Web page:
3.5.1.3. Women were considered a minority too. They weren't as discriminated against as the immigrants or the African Americans, but one could certainly say they were discriminated by men. The women had to work on factories for the same amount of money as children would receive. Also, for a long time women weren't able to vote, or even work the same jobs as men. As time went by women were given more rights.

3.6. Cultural developements

3.6.1. The cultural developments during this time consisted of less people working at home (on farms), and more people working out of the house (at factories). Also, the minorities were starting to slowly gain more respect by the people, as well as more opportunities in life (jobs, education, etc.).

3.7. Leisure Time

3.7.1. This time included entertainment, building urban parks, improving education, improving publishing (newspapers/novels), and creating popular sports (baseball, football, basketball).

4. Political

4.1. Most people holding political positions were concerned with themselves and having power rather than the people they represented.

4.1.1. Changes in Labour

4.1.1.1. Political machines would bribe poor workers or the unemployed to vote for them by giving them better jobs, though they would eventually take their money away from them through grafts and kickbacks.

4.1.2. Government Actions/Inactions

4.1.2.1. Once the people of the political machines got power through their bribing, they would ignore the needy people they had been helping. They would also worsen their conditions through graft (buying something and then selling it for a much higher price) and kickbacks (buying something for more than it's worth using government money and then getting the extra money for personal use). The money these politicians were taking belonged to the needy and the immigrants.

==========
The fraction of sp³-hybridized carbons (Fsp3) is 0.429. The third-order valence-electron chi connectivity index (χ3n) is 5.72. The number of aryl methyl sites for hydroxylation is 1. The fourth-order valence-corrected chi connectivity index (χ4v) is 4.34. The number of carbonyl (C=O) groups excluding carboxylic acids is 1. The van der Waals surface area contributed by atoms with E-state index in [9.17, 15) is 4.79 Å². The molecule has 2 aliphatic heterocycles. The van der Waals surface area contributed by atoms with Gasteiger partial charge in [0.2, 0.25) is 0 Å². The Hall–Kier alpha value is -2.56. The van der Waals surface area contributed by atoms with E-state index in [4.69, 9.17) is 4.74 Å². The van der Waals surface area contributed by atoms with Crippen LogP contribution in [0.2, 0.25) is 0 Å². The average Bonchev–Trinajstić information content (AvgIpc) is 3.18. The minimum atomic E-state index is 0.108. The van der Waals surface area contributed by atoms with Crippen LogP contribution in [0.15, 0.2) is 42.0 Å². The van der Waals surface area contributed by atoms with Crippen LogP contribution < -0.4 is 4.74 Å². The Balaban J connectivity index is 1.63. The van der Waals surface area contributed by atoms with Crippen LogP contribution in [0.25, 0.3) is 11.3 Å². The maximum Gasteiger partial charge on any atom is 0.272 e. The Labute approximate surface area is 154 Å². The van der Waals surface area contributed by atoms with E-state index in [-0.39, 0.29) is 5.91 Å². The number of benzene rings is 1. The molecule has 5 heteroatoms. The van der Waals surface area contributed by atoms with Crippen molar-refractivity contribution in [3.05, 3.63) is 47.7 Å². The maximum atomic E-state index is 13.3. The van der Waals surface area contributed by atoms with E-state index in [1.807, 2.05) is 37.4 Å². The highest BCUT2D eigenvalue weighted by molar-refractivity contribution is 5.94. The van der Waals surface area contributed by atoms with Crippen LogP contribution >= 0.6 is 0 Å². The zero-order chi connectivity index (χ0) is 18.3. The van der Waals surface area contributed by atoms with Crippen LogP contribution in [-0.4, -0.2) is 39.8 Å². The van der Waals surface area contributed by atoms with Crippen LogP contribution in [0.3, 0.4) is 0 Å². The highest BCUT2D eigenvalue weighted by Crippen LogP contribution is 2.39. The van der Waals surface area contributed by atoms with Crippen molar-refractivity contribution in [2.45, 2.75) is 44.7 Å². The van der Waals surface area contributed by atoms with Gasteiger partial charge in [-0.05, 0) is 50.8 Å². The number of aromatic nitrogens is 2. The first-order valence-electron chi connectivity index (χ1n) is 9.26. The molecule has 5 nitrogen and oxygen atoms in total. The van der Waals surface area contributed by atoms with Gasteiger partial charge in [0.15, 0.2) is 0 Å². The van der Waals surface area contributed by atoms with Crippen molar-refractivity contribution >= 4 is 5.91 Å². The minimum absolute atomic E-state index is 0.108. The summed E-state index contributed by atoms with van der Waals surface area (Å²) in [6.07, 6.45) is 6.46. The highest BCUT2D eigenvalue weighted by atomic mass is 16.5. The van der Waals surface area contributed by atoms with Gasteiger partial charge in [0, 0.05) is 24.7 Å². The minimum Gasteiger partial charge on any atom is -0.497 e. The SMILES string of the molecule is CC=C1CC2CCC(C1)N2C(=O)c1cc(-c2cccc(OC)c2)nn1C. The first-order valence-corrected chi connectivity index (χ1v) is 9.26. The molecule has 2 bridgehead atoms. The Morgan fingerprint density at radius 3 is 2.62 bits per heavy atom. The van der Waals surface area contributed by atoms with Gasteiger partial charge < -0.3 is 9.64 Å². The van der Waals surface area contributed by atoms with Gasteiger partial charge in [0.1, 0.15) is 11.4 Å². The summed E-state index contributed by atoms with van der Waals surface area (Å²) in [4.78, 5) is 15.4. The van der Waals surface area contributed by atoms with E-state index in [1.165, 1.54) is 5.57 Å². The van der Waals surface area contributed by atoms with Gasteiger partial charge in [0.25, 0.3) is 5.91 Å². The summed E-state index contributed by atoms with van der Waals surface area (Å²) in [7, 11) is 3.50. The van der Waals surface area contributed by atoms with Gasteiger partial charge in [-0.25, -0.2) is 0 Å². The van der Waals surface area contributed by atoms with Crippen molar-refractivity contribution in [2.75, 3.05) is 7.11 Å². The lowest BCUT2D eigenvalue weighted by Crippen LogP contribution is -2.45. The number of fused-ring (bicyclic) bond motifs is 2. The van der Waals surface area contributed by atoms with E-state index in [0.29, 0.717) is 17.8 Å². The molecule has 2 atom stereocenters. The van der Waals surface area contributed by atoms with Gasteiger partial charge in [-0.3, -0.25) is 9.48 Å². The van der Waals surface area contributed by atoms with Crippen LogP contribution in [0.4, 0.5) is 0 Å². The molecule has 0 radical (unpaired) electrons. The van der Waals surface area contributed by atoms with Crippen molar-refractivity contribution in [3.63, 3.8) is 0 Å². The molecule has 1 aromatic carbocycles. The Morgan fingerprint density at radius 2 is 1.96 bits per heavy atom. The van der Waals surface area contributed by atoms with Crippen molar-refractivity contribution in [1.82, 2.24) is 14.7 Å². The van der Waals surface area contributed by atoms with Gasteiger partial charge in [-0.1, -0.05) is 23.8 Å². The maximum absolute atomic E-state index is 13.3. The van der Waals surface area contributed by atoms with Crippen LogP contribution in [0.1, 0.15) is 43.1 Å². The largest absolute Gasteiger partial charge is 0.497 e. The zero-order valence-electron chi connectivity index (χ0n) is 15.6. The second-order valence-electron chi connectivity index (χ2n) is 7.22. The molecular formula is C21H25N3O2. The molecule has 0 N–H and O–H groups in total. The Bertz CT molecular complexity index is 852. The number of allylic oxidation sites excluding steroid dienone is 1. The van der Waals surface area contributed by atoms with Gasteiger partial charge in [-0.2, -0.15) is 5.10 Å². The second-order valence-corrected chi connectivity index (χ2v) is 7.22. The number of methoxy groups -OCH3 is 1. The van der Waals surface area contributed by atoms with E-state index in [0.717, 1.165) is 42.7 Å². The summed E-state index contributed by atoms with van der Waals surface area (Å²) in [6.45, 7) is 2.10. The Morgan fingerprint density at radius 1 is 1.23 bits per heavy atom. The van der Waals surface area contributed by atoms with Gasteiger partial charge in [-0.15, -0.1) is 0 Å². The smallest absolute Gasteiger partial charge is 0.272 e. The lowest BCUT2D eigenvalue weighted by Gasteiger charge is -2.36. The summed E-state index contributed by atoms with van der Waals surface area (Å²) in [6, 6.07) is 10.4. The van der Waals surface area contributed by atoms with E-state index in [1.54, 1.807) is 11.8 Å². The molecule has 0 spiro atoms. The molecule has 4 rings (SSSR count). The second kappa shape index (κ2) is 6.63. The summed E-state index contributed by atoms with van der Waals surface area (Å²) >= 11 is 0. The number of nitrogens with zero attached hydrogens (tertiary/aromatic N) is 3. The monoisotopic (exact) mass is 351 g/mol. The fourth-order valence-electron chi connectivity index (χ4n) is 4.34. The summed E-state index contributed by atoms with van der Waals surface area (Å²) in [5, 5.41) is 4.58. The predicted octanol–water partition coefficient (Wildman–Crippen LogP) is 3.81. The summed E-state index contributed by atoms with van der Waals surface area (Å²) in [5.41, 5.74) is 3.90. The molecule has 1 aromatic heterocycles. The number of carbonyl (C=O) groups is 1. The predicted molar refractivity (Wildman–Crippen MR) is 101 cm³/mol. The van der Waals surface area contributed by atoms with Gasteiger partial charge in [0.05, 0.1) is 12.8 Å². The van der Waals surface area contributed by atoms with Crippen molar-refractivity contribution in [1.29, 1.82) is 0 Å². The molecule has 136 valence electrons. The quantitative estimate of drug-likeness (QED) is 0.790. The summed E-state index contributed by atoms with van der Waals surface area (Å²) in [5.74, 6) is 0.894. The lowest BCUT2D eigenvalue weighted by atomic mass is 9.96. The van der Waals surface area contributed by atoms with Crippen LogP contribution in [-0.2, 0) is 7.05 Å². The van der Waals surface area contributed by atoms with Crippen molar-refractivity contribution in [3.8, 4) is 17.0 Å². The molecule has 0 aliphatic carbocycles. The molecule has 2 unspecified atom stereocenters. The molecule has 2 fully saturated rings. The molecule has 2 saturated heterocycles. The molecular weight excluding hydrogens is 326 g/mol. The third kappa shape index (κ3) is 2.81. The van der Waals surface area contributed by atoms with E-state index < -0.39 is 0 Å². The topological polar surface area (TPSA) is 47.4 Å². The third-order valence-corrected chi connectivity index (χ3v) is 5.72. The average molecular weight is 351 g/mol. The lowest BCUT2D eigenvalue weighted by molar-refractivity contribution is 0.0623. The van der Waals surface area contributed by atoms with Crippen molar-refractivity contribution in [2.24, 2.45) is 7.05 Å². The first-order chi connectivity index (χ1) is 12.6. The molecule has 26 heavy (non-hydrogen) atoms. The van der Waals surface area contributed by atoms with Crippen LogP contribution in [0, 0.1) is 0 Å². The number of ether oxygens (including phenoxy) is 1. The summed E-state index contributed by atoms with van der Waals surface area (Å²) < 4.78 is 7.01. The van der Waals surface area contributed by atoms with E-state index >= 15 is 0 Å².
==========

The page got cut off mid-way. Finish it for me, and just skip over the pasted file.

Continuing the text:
4.1.2.1.1. The political machines would give jobs to the poor and help the needy only for their benefit. They would feed and clothe people just before elections. They would also help immigrants who weren't fitting into the society.

4.1.3. Minority Experiences

4.1.3.1. Many people in power believed that the poor immigrants coming into America were worsening the economy, whereas the rich ones helped it. Either way, people disliked those who didn't assimilate and didn't want them worsening the economy; and still the political machines would take both types of immigrants' money.

4.1.4. Demographic Changes

4.1.4.1. The immigrants were separated from all other Americans. Though political machines helped the immigrants when it served them they did not really work to make them feel more comfortable in America afterwards. The jobs they gave them, however, helped them. However, political machines allowed for such separation to mostly remain.

5. Coroporations: Shared stocks provided buisness with funding and stock holders recieved profits Vertical integration: owning every level of production in a buisness in order to maximize profit Horizontal integration: buying out other buisnesses to eliminate competition

6. Trust: companies turning their control of stocks to a common board of trustees Kickback: scheme applied by big bosses to spend government money to eventually return it into their own pocket

7. Infastructure

8. Railroads, Streets, Train/Metro station, as well as the invention and innovation of skyscrapers allowed cities to not only expand vertically, but outward as well

9. As political machines began to gain power, more immigrants were offered jobs in return for their political influences. Work places were over crowded and workers wage didn't match up with hours being put in.